Today, more than 1 million Norwegians have visual, hearing or mobility impairments. In order for these potential users or customers to be able to fully use your website, it must be universally designed.
The standard is called WCAG 2.0. and is divided into three levels according to how well a website, application or app follows the standard.
A – poor (minimum requirement)
AA – better
AAA – best
Talk to us about universal design
The Equality and Discrimination Act is currently being updated so that the EU directive for the accessibility of websites and mobile applications is incorporated into Norwegian law with a planned start-up on 1 July 2019.
Accessibility and Universal Design is about designing the environment so that we take into account the variation in the functional ability of the inhabitants, including people with disabilities. When you create something that is universally designed, you reach all the target groups through one and the same solution.
By July 2020, all Norwegian websites, applications and digital solutions must be universally designed.
Websites and applications must comply with the WCAG 2 standard, which requires that everyone with visual, hearing and mobility impairments be able to use websites, software and apps on an equal footing with the able-bodied.
Our experience is that universally designed websites work better for everyone – even those who are functionally healthy. It provides a better user experience and higher conversion. A win-win situation.
There are four principles of universal design:
Possible to perceive • Possible to operate • Understandable • Robust
Possible to Perceive
Information and user interface components must be presented to users in ways that they can perceive.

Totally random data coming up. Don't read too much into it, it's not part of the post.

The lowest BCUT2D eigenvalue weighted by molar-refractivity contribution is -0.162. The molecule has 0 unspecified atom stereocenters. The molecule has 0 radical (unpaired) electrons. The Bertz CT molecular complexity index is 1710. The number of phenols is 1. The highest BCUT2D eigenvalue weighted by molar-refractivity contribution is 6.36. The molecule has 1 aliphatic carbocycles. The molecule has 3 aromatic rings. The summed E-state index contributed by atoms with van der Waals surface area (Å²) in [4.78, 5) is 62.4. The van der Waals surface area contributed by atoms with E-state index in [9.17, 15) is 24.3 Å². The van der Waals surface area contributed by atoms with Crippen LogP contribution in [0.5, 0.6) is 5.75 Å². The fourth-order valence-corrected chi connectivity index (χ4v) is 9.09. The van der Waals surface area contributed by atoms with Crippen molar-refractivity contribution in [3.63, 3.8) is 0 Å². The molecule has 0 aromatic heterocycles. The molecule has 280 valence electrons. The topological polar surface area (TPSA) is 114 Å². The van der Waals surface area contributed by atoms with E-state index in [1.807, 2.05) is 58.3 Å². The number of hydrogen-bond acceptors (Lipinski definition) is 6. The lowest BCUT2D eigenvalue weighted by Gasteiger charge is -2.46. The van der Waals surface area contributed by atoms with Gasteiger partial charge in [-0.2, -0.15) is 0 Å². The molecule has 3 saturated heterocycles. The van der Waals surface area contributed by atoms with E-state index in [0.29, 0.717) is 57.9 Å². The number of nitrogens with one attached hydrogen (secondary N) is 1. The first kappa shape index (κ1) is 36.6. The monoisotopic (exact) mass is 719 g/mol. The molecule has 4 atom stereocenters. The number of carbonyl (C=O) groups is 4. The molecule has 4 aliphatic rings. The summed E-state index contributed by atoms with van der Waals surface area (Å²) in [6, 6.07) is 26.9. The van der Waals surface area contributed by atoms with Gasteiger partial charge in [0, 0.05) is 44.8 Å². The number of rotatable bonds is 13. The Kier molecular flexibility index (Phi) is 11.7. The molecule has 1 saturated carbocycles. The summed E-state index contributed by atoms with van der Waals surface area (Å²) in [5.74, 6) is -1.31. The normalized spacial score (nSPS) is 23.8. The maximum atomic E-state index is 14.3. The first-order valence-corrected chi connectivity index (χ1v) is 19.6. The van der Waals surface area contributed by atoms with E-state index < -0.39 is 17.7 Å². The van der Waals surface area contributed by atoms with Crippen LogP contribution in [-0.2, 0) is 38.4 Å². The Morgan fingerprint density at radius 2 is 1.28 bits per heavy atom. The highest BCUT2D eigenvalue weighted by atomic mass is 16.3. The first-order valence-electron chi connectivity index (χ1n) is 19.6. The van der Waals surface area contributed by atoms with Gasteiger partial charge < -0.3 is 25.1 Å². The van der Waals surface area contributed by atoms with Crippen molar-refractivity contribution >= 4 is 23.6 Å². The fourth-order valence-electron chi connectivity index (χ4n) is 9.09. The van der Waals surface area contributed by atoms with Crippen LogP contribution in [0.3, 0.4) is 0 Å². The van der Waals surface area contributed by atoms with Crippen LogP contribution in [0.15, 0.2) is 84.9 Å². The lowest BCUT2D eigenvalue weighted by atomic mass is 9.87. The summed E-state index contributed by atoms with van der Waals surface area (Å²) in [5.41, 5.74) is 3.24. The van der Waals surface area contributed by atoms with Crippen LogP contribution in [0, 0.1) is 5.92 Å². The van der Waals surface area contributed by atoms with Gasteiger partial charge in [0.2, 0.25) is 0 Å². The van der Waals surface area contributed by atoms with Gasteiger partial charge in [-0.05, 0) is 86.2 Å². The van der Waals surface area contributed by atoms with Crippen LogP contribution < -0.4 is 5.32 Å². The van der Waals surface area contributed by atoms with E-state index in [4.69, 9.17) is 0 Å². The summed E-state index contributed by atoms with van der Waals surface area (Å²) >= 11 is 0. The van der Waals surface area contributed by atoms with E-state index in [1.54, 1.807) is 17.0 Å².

Many blind or partially sighted people use equipment that reads web pages mechanically. The website must therefore be possible to read with reading programs. It must also be possible to zoom in on the website.
Contrast between text and background must have good readability. For example, an image must have a caption or associated text that describes what is being depicted. For example, the caption to the image of a house may be. “Picture of a white house in a rural setting.” Another example is filling out online forms. There must be text that explains what the user should write in the fields. Video and audio must be subtitled or deaf interpreted. There are a number of exceptions here, but the basic rule is that video and audio must be subtitled.
Possible to Operate
It must be possible to operate user interface components and navigation functions. This means that it should be possible to navigate your website, software or app using a keyboard. It must be possible to navigate the website without being able to see the website, therefore the structure of the website is important. Titles, headings and text with correct descriptions in the code such as H1, H2, H3 etc. must be used and one must be consistent with how this is used.
The website must also not contain flashing elements that can cause epileptic seizures. The user must have enough time to read or consume content. This means that things must not disappear after a while from your website. Audio and video must be able to pause or stop. The user must at all times know where on the website the user is even if the user cannot see the website.
It must be possible to understand information and operation of user interfaces.
Your website must be able to tell automatically which language the website is in.
The website must be predictable. This means that the website must not change when the user uses the website.
If the website has errors, it must be possible to report this to the user as text.
The content must be robust enough to be reliably interpreted by user agents, including compensatory technology.
This means that your website must be secured for future technology updates.